MATH 8, SECTION 1, WEEK 2  RECITATION NOTES
TA: PADRAIC BARTLETT
Abstract.
These are the notes from Wednesday, Oct.
6th’s lecture, where
we showed that there are infinite sets with different cardinalities.
1.
Random Question
Question 1.1.
Define
α
(
n
)
as the function that takes in an integer and returns the
total number of prime divisors of
n
: for example
α
(9) = 2
, α
(36) = 4
,
and
α
(7) = 1
.
Find
lim
n
→∞
α
(
n
)
n
.
2.
Introduction
The goal of this lecture is to prove the following:
Theorem 2.1.
The sets
N
and
R
have different cardinalities.
In our last lecture, we introduced the idea of cardinality, which allows us to make
sense of the idea of having “different” sizes of infinity; the last tool we need here
before we begin our proof, then, is to define the sets we are working with.
The
natural numbers are (hopefully, by this point) something we understand quite well:
the reals, however, we have not yet given a rigorous footing.
Let’s change that.
3.
Defining the Real Numbers
In
Q
, there are sequences
{
a
n
}
∞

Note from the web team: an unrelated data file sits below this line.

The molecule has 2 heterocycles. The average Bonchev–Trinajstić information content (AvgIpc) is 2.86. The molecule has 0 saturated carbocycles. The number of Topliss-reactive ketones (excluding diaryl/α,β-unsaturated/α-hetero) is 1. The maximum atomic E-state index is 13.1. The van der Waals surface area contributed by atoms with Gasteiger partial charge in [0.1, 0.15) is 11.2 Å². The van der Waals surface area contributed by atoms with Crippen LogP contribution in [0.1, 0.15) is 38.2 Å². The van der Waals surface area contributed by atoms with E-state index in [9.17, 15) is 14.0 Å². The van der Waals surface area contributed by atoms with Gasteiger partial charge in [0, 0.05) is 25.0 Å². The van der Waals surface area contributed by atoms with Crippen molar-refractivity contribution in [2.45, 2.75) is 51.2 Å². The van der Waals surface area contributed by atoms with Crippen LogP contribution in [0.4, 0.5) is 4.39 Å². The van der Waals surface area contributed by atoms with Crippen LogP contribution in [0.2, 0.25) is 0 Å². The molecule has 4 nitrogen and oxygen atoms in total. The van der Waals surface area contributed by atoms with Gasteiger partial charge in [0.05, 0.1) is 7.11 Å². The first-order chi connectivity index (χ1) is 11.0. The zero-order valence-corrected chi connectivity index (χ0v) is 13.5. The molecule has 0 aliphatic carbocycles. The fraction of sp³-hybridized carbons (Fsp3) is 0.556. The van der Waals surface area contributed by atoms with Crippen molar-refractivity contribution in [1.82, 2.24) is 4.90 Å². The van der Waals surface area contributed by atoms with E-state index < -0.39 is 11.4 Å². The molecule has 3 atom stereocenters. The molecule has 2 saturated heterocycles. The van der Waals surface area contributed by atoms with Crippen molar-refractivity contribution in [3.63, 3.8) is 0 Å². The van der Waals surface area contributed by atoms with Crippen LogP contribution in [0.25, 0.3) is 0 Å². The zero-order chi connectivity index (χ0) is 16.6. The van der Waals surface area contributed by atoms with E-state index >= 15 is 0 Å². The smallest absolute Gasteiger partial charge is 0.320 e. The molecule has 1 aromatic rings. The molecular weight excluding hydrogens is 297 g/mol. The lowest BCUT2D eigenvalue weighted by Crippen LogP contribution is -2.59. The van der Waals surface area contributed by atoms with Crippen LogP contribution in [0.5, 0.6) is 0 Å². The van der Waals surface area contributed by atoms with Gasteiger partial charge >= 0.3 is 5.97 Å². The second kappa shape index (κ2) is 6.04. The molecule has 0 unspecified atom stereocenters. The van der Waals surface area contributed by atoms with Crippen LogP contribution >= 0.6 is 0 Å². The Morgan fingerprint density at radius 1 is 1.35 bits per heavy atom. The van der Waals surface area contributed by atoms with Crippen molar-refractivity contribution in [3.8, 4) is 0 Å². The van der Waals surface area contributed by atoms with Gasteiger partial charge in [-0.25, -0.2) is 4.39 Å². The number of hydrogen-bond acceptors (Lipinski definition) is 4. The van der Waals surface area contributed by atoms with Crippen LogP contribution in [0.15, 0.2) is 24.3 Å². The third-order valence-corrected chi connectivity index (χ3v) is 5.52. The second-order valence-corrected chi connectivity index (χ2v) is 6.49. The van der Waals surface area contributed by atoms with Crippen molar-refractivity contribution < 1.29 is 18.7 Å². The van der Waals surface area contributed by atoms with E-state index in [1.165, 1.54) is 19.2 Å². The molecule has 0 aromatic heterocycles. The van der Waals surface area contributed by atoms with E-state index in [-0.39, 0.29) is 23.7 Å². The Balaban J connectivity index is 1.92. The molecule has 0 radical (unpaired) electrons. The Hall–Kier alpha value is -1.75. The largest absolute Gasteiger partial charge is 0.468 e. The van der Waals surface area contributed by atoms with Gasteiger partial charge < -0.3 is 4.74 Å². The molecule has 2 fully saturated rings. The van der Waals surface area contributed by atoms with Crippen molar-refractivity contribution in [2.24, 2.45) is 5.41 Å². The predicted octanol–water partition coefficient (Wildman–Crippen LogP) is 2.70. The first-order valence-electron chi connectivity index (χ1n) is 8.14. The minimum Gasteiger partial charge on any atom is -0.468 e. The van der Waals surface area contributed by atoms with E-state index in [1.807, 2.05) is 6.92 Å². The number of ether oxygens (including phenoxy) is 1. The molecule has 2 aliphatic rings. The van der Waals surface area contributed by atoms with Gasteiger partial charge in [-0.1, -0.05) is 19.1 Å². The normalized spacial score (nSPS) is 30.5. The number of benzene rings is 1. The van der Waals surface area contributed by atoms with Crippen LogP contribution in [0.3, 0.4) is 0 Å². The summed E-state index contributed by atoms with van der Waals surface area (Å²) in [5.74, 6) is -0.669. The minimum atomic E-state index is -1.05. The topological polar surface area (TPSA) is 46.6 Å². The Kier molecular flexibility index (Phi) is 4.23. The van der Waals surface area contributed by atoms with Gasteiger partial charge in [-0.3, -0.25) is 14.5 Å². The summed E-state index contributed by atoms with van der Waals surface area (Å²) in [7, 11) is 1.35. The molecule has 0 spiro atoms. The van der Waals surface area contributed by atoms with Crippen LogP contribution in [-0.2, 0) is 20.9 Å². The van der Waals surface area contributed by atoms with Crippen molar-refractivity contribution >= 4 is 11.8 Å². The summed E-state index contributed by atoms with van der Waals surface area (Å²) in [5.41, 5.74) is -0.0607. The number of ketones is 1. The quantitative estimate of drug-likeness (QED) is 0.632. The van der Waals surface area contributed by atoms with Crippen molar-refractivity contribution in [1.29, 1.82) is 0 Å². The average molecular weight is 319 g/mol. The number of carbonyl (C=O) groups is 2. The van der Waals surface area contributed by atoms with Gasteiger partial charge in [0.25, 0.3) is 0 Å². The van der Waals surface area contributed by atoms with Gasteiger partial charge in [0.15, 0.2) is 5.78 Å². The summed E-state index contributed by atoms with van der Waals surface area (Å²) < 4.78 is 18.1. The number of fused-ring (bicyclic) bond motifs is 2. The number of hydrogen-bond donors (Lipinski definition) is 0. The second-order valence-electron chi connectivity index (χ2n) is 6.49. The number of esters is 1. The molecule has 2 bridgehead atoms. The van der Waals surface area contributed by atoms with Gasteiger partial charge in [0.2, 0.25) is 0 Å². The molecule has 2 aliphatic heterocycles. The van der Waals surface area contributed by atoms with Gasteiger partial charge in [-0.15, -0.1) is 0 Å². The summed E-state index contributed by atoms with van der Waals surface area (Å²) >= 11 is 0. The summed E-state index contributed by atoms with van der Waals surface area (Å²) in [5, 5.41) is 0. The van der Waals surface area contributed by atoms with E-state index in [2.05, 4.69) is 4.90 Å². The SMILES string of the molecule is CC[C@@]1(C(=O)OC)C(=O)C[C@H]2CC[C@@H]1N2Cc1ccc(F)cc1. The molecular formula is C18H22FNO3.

n
=1
of rational numbers that have the three fol
lowing properties:
•
the terms
a
n
are increasing,
•
there is an upper bound for the terms
a
n
, but
•
this sequence of
a
n
’s doesn’t converge to a rational number.
Specifically, consider the following example:
•
a
0
= 1
•
a
1
= 1
.
4
•
a
2
= 1
.
41
•
a
n
= the first
n
decimal places of
√
2; i.e.
a
n
=
b
√
2
·
10
n
c
10
n
Proposition 3.1.
The sequence
{
a
n
}
∞
n
=1
defined above converges to
√
2
, an irra
tional number.
1
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TA: PADRAIC BARTLETT
Proof.
Before we begin our proof, we should probably say just what convergence
*is:*
Definition 3.2.
A sequence
{
a
n
}
∞
n
=1
converges to some value
λ
if, for any distance
, the
a
n
’s are eventually within
of
λ
. To put it more formally, lim
n
→∞
a
n
=
λ
iff for any distance
, there is some cutoff point
N
such that for any
n
greater than
this cutoff point,
a
n
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 Fall '09
 Calculus, Real Numbers, Sets, lim, TA, Decimal, upper bound

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